'Soul' comes to downtown Salt Lake's newest hotel after decades of planning

Guests attend a reception following the ribbon-cutting at the newly opened Hyatt Regency hotel in Salt Lake City on Wednesday afternoon.

Guests attend a reception following the ribbon-cutting at the newly opened Hyatt Regency hotel in Salt Lake City on Wednesday afternoon. (Scott G Winterton, Deseret News)


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SALT LAKE CITY — Planning for the new Hyatt Regency in downtown Salt Lake City officially dates back to 2005; however, the desire for the building goes way further than that.

Darrin Casper, Salt Lake County's deputy mayor for finance and administration, recalls some of the research coming to the county as he helped staff the Visit Salt Lake executive board in the early 1990s. The county monitored the reasons why major conventions and other attractions chose other cities over Salt Lake City or Salt Lake County, and one particular reason seemed to stand out.

"Usually the number one or two reason was the lack of a headquarter hotel," he said. "So we've been able to compile lost business over those years due to specifically that."

It led to a project essentially three decades in the making — which is now a reality.

While the 700-room Hyatt Regency hotel officially opened for business on Oct. 17, business leaders and local government officials packed inside its glamorous lobby Wednesday afternoon to officially celebrate the opening of the building after years of planning. It's the first Hyatt Regency hotel in Utah.

The celebration marks the pivotal moment when the building becomes a functional piece of the city, said Pete Sears, the Americas group president of Hyatt Hotels Corporation. Though it's connected to the Salt Palace Convention Center and was constructed with the mindset of attracting large-scale meetings, conventions and special events, he hopes it's also a place that attracts Salt Lake residents for smaller gatherings and family occasions, as well.

"The owners, the contractors (and) the county have given us a beautiful hotel. Now comes the fun and critically important work, which is bringing a soul into this building," he said. "The level and attention to detail and the culture of service ... set in the weeks to come will endure here for years and years to come."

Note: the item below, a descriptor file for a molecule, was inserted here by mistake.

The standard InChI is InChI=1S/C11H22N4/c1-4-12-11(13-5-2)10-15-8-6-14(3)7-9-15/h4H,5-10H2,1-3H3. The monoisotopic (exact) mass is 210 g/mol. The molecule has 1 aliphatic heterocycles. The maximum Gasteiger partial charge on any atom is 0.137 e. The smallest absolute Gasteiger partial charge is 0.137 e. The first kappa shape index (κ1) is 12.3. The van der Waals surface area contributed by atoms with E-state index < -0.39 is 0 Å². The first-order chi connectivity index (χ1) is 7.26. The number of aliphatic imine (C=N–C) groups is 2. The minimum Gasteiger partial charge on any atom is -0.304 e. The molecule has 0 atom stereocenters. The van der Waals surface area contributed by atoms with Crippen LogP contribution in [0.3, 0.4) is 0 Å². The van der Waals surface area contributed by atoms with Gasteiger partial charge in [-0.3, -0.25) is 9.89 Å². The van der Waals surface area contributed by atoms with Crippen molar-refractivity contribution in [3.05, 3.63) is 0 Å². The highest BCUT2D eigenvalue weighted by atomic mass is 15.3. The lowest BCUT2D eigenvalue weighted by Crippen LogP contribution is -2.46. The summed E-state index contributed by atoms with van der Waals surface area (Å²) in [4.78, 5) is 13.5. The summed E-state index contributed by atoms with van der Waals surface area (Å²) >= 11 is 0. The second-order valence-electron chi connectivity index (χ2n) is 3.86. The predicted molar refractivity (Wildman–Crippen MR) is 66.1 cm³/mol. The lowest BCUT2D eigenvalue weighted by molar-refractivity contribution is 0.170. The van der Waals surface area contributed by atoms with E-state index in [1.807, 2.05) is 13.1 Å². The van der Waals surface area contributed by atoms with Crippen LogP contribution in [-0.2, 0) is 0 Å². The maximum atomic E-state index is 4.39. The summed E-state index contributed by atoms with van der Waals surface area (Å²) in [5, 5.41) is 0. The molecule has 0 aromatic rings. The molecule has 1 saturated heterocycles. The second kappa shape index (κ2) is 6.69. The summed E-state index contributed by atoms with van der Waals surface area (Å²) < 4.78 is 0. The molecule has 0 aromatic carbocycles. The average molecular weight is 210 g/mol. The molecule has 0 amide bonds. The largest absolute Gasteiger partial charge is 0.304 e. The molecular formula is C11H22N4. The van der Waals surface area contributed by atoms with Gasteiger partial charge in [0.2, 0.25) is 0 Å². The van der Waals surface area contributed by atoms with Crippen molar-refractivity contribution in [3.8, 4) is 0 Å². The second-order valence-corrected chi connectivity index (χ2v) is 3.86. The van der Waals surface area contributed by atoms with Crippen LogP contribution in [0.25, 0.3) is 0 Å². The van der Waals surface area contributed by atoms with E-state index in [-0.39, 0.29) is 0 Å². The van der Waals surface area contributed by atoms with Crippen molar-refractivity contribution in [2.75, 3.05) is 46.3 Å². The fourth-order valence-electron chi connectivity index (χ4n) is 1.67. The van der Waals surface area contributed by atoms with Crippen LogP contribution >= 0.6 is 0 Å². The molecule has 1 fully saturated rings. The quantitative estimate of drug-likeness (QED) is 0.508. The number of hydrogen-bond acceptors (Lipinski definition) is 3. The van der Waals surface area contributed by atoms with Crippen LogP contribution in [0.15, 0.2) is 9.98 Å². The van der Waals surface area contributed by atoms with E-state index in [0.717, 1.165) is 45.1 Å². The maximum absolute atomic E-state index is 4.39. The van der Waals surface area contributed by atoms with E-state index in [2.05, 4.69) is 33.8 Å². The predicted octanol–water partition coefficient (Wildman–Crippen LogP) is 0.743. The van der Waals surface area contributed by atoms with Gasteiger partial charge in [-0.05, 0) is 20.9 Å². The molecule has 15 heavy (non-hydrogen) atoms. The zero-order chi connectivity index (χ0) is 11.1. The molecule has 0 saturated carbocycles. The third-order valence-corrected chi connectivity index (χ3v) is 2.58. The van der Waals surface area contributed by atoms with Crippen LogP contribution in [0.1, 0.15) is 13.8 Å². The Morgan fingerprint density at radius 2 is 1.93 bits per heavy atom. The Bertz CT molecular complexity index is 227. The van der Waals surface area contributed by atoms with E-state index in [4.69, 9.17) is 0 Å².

Giving a building 'soul'

The event also celebrates the end of construction, which began back in January 2020 as a $377 million venture. Despite having to navigate through COVID-19 shutdowns, staff and material shortages, and inflation, the project ended exactly when it was initially scheduled.

Officials cut the ribbon at the newly opened Hyatt Regency hotel in Salt Lake City on Wednesday, Nov. 2, 2022.
Officials cut the ribbon at the newly opened Hyatt Regency hotel in Salt Lake City on Wednesday, Nov. 2, 2022. (Photo: Scott G Winterton, Deseret News)

The hotel staff also got to work right away, hosting its first group two days after opening, said Pina Purpero, the hotel's general manager.

"There was no soft opening. We went full force from day one," she said. "All of our restaurants, all of our amenities were open from the beginning. We've already had a few groups that have stayed with us and experienced the hotel, so we're off and running for sure."

A fire burns in a sitting area fireplace near the check-in desks at the newly opened Hyatt Regency hotel in Salt Lake City on Wednesday, Nov. 2, 2022.
A fire burns in a sitting area fireplace near the check-in desks at the newly opened Hyatt Regency hotel in Salt Lake City on Wednesday, Nov. 2, 2022. (Photo: Scott G Winterton, Deseret News)

Part of her task isn't just handling the crowds but creating the "soul" that Sears mentioned. The building, she said, tries to reflect a lot of what the city and state have to offer. Every room, for instance, features large floor-to-ceiling windows to give guests a view of the mountains.

Hotel officials previously described their plan to decorate the lobby with earth-tone colors, "snow-inspired" chandeliers and honeycomb-shaped veneers, mirroring the state's natural features and symbols.

Reservations can be made through the hotel's website.

Planning pays off

All of the planning and work are already starting to pay off. Casper said that Visit Salt Lake, a nonprofit organization that promotes Salt Lake County tourism, started pitching the hotel to groups and conventions as soon as the project received a green light for construction.

This helped Salt Lake City win back Outdoor Retailer, a large outdoor products trade convention that returns to Utah in January after moving to Denver after the 2017 show, and grab the 2023 NBA All-Star Game.

That's just the beginning. Visit Salt Lake officials announced last month that they booked nearly 50 meetings, athletic events and conventions during the third quarter of the year, which are expected to bring in almost 150,000 attendees who will use more than 247,000 hotel room nights and spend an estimated $145 million in the local economy.

It's exactly what county officials envisioned decades ago.

"It's already having an impact on our economy," Casper said. "Right now, we're expecting a thriving business."

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Carter Williams is a reporter who covers general news, local government, outdoors, history and sports for KSL.com.

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